Trustees may be concerned if their scheme experiences an increase in transfer value requests post Brexit. Trustees are ultimately responsible for the security of benefits of ALL members- those who wish to transfer and those who remain in the scheme. Read more »
The article below appeared in Pensions Expert on 23 November 2015, in the Informed Comment section of the publication.
The Chancellor George Osborne’s recent announcement that the Government’s objective to see the living wage increase to £9.00 by 2020 will have had many charity finance directors scratching their heads and wondering where the extra income is going to come from to fund this.
I suspect however that many will not as yet have got around to considering the pensions impact of the change, which for some will be very significant. Read more »
Last time, I wrote about the latest mortality projections from the Continuous Mortality Investigation (“CMI”) and the effect this could have on pension scheme liabilities and that it may provide some relief for trustees and sponsoring employers. I then began to cover how mortality affects members of Defined Contribution (“DC”) schemes. This blog covers these issues in more detail.
In DC schemes, members pay contributions towards their own personal fund at retirement, referred to as the “accumulation” phase. When the member retires, they use that fund to finance their retirement, in pretty much whatever way they choose (i.e. the “decumulation” phase). The growing trend towards this process has prompted a joint paper by three actuarial bodies (the Australian Actuaries Institute, the Institute and Faculty of Actuaries and the American Academy of Actuaries), on the issue of longevity risk (“the Joint Paper”). Read more »
Over the past few weeks there have been some publications in the field of mortality that make for interesting reading. In this blog, I am going to focus on the Continuous Mortality Investigation (CMI) producing their latest mortality projections – which, quite surprisingly, showed that mortality rates were higher in 2015 than 2014.
In figures, because that’s what we actuaries like, 2015 mortality improvements are estimated to be around 2.3% p.a. lower for 18-102 year olds and around 3.2% p.a. lower for 65-102 year olds.
So, the 2015 figures alone show a slight reversal in the continual improvement in mortality seen over recent years, and highlight the slowdown in the rate of mortality improvements. We have seen this in previous versions of the CMI mortality projection model, with new models producing lower life expectancies than the previous iteration being the norm in recent years. Looking at the four year period from 2011 to 2015, average annual mortality improvements using the CMI model are estimated to be around 0.3% p.a. for the 18-102 age group and 0.1% p.a. for the 65-102 age group. Therefore, average life expectancy is estimated to have increased by around 3-4 months over the whole of the period between 2011 and 2015. In comparison, in the period from 2000 to 2011, life expectancy increased by around 3 months each year. This emphasises the potential slowdown in mortality improvements shown by the CMI model. Read more »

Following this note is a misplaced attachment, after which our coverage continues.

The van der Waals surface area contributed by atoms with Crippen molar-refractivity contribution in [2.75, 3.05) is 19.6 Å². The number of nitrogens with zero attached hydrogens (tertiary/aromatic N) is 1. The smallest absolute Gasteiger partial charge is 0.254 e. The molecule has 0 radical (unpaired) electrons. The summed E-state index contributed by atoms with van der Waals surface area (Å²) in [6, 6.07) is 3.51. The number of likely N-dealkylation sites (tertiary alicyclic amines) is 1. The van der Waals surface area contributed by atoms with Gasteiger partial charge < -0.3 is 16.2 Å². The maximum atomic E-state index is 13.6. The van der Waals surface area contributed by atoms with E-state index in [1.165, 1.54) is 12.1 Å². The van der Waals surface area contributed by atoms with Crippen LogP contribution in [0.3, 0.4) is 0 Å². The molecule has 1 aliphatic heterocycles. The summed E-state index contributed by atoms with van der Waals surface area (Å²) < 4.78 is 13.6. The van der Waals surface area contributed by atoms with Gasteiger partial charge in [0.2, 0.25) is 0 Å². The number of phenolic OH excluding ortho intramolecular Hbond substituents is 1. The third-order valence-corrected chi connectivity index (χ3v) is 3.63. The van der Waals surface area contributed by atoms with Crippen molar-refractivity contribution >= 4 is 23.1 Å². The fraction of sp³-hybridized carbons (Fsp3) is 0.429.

The Pensions Regulator (TPR) have recently issued guidance for defined benefit (DB) schemes on how to assess and monitor the employer covenant (“the guidance”). This guidance aims to provide trustees and employers of DB occupational pension schemes with detailed good practice guidance to assist with their duties in the process of employer covenant assessment. This guidance will be welcomed by DB scheme trustees as to quote my colleague Richard Smith’s June 2015 blog “What drives your Employer Covenant?“, “…assessing the strength of a company and then monitoring the way that changes is no easy task”.
In July 2014 the TPR issued its revised Code of Practice 3: Funding Defined Benefits (“COP”) which identified three key areas of risk DB schemes face and how these risks interrelate;
1. Employer Covenant Risk
2. Investment Risk
3. Funding Risk.
Read more »
Spence & Partners, the UK pension actuaries and administration specialists, today announced their appointment by Northampton-based Wintle Heating and Plumbing Retirement Benefits Scheme for their award-winning, fully-integrated DB scheme management service – ‘The Spence Approach’. Services to the 40-member, £5 million Scheme will include actuarial, consultancy, administration, payroll, treasury and accounting functions.
Alan Collins, Head of Spence’s Trustee Advisory Practice said: “Our appointment by Wintle complements our growing client base in the south of England. During the appointment process we were able to demonstrate to the Trustees and the Company how we will work with them to develop and implement clear long-term strategic objectives and focus our time on solving the challenges relating to defined benefit scheme funding.” Read more »
Spence & Partners, the UK pensions actuaries and administration specialists, today advised that defined benefit (DB) trustees need to gear up to use the power they can now have at the touch of a button.
Alan Collins, Head of Trustee Advisory Services at Spence & Partners, commented: “With Pensions Freedom Day capturing the headlines, it would be easy to think that DB schemes have been left behind. But actually the development of technology in the past year has been such that trustees now have the potential to operate their schemes in a much more effective and efficient way.
“With the right system, trustees can now have daily valuation figures and actuarial analytics based on live administration data, daily asset feeds from investment managers and projected future cashflow information at their finger tips. The days of waiting for actuaries to provide complex reports and calculations are over – it is up to trustees to ensure they have the right processes and structure in place to use up to date information and speed up their decision making.” Read more »